The baseline surveys illustrated how the meso-, exo-, and micro-level (Bronfenbrenner 1979, [11]) actors perceived the MOE’s HIV/AIDS prevention education. The micro-level (local actors) did not have the required communication with the exo-level actor (the MOE). This was reflected through the ineffective interactions at the meso- and exo-level, contributing to a mismatch between intended macro-level policies/strategies and grassroots-level actions. At the same time, local practices enhancing the spread of HIV/AIDS and cultural practices and traditions reflected in the IKS were not taken into consideration, contradicting the ongoing educational HIV/AIDS prevention strategies.
In summarizing the contradictions revealed during the program inception, the baseline surveys revealed the main contradiction between the two interactive systems: cultural traditions versus scientific and rational approaches to HIV/AIDS mitigation. There were no formal collaboration between the two different activity-systems, Figure 2. The lack of involvement by chiefs further exacerbated this key contradiction. The culturally sensitive nature of the topic, the lack of shared information on policies and support initiatives on HIV/AIDS prevention education within the education sector, and the lack of coordination and shared objectives created additional contradictions.

3.3. Contradictions and Their Negotiated Solutions

The findings from the initial baseline surveys revealed a number of contradictions, key barriers to the implementation of a national HIV/AIDS education strategy. Based upon these findings, a multiple stakeholder workshop, Figure 1, was conducted. The overall aim was to share the various views and experiences with HIV/AIDS, reflecting the different worldviews and epistemological lenses, and reach to a common vision and strategy for mitigating HIV/AIDS locally, develop an alternative way forward. This opened up new modes of working across and within each of the two activity systems scrutinized: the traditional community and the school community.
In contrast to the top-down approach to HIV/AIDS prevention education spearheaded by the MOE, a bottom-up approach—a new object of activity and a localized HIV/AIDS education prevention strategy—was developed and implemented. It was based on dialogue and interaction across the two activity systems. An agreed collaboration across previous boundaries, where the diverse groups of stakeholders collectively identified the baseline situation, including needs and gaps, assessed optional strategies and ways forward through facilitating joint planning workshops, capacity-building activities, and monitoring and evaluation procedures. Sharing ideas and reflecting upon ongoing practices related to HIV/AIDS transmission, spread, and mitigation were rooted in local experiences and contexts featuring approaches similar to the principles of expansive learning [4,5].
The processes and activities that defined the program approach, hereafter termed the Interactive School and Community Approach (ISACA), was mediated through a range of multi-voiced activities (i.e., primary tools or artifacts). The various ISACA sessions represented expansive learning spaces where sharing, mutual understanding, intentional reflection, innovation, and learning were introduced through explicit mediation by the core ISACA coordination team (the province level was represented by a senior planning officer and senior counselling officer, and in addition one head teacher and the external facilitator/researcher).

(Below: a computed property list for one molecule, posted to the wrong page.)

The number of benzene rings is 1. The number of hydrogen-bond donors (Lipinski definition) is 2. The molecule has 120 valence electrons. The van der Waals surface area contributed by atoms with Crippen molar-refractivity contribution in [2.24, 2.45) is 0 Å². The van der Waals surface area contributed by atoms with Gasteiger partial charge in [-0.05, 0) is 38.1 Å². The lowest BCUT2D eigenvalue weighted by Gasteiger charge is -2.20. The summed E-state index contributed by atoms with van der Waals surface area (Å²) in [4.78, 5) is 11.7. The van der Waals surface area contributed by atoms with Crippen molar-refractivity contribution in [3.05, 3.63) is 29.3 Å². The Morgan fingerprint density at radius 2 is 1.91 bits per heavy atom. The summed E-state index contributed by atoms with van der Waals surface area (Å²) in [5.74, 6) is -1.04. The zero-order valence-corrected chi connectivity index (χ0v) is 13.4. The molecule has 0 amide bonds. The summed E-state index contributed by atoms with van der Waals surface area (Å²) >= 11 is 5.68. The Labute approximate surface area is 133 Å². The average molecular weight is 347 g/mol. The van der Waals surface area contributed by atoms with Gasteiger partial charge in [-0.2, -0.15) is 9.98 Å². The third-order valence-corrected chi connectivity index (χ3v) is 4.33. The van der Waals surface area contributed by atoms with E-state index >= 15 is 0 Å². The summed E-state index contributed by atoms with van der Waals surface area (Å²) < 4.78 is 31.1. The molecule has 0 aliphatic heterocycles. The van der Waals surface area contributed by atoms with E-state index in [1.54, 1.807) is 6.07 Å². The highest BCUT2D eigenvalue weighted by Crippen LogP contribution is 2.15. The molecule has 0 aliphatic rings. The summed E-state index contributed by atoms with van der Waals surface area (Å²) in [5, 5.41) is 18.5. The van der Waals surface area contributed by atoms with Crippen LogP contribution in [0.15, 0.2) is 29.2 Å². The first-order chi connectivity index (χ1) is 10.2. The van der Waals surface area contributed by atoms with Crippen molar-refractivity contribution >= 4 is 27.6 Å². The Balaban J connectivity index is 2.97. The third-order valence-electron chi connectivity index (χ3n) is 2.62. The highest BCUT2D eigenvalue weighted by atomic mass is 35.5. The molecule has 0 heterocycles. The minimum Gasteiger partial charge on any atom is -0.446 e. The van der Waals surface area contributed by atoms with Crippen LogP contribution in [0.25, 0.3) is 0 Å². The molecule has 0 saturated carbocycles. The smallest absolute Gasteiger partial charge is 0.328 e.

The different worldviews, social norms, traditional rituals, and taboos (i.e., secondary artifacts) [10] were given the space to be openly questioned and discussed with the support and thereby explicit approval of the chiefs. New knowledge was constructed based upon multi-voiced interactions. Scientific knowledge and analytical evidence were contrasted with existing gender roles, taboos, and taboo-violating practices. Contradictions were identified, the way forward was negotiated, and the dialogues gradually turned into innovative and alternative solutions to reduce, alter, or eliminate practices enhancing the spread of the epidemic.
The MOE strategies (2003 [2,3]) required a teaching method featuring open critical dialogue on existing sexual practices enhancing the spread. This included scientific knowledge, but at the same time required that teachers opened up on talking about sexuality—which was a taboo—but also contesting existing cultural traditions and practices. However, the teachers who were to implement the policies contested this, as breaking the cultural norms were considered taboo, and put people and family members in the risk of being stigmatized. Their ambiguity due to existing cultural and traditional practices regulated through customary laws, taboos, stigmatization, and patriarchal structures were contradictory to an implementation of existing HIV/AIDS prevention education policies and teaching manuals, syllabuses and guidelines [3,4].
HIV/AIDS prevention education through formal education was another goal-driven activity involving artifacts to mediate teaching and integrated school and community activities. The various contradictions found their local and innovative solutions through dialogue, interaction and negotiations through collaboration and involvement of the various stakeholders. The contradictions and possible solutions evolved successively through workshops, sharing of trials and experiences during the program period. Those involved reached to new visions and solutions, e.g., objectives through core program activities, e.g., planning, capacity building, annual monitoring, and evaluation sessions, as well as internal field visits.